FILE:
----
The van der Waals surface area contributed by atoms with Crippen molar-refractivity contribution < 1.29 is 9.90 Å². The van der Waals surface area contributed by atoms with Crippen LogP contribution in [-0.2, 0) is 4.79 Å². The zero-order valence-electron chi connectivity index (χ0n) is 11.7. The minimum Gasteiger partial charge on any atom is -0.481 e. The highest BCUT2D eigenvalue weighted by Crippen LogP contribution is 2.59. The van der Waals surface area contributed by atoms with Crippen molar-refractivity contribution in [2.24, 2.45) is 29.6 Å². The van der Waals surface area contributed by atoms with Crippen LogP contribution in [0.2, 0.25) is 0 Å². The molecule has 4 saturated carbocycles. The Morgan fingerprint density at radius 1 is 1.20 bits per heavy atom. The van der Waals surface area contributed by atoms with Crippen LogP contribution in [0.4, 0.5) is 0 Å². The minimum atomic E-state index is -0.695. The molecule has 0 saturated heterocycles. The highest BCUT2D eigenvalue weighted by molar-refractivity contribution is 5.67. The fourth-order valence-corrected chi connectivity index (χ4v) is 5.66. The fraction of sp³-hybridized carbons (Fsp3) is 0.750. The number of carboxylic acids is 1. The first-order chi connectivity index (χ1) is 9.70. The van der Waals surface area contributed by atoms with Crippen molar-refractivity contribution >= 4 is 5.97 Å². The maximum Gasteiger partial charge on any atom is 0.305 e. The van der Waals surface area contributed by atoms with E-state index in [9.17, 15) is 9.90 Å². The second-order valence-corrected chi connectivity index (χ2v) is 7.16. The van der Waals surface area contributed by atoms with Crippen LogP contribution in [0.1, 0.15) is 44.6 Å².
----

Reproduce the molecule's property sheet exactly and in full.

The van der Waals surface area contributed by atoms with Crippen molar-refractivity contribution < 1.29 is 9.90 Å². The van der Waals surface area contributed by atoms with Crippen LogP contribution in [-0.2, 0) is 4.79 Å². The zero-order valence-electron chi connectivity index (χ0n) is 11.7. The minimum Gasteiger partial charge on any atom is -0.481 e. The highest BCUT2D eigenvalue weighted by Crippen LogP contribution is 2.59. The van der Waals surface area contributed by atoms with Crippen molar-refractivity contribution in [2.24, 2.45) is 29.6 Å². The van der Waals surface area contributed by atoms with Crippen LogP contribution in [0.2, 0.25) is 0 Å². The molecule has 4 saturated carbocycles. The Morgan fingerprint density at radius 1 is 1.20 bits per heavy atom. The van der Waals surface area contributed by atoms with Crippen LogP contribution in [0.4, 0.5) is 0 Å². The minimum atomic E-state index is -0.695. The molecule has 0 saturated heterocycles. The highest BCUT2D eigenvalue weighted by molar-refractivity contribution is 5.67. The fourth-order valence-corrected chi connectivity index (χ4v) is 5.66. The fraction of sp³-hybridized carbons (Fsp3) is 0.750. The number of carboxylic acids is 1. The first-order chi connectivity index (χ1) is 9.70. The van der Waals surface area contributed by atoms with Crippen molar-refractivity contribution >= 4 is 5.97 Å². The maximum Gasteiger partial charge on any atom is 0.305 e. The van der Waals surface area contributed by atoms with E-state index in [9.17, 15) is 9.90 Å². The second-order valence-corrected chi connectivity index (χ2v) is 7.16. The van der Waals surface area contributed by atoms with Crippen LogP contribution in [0.1, 0.15) is 44.6 Å².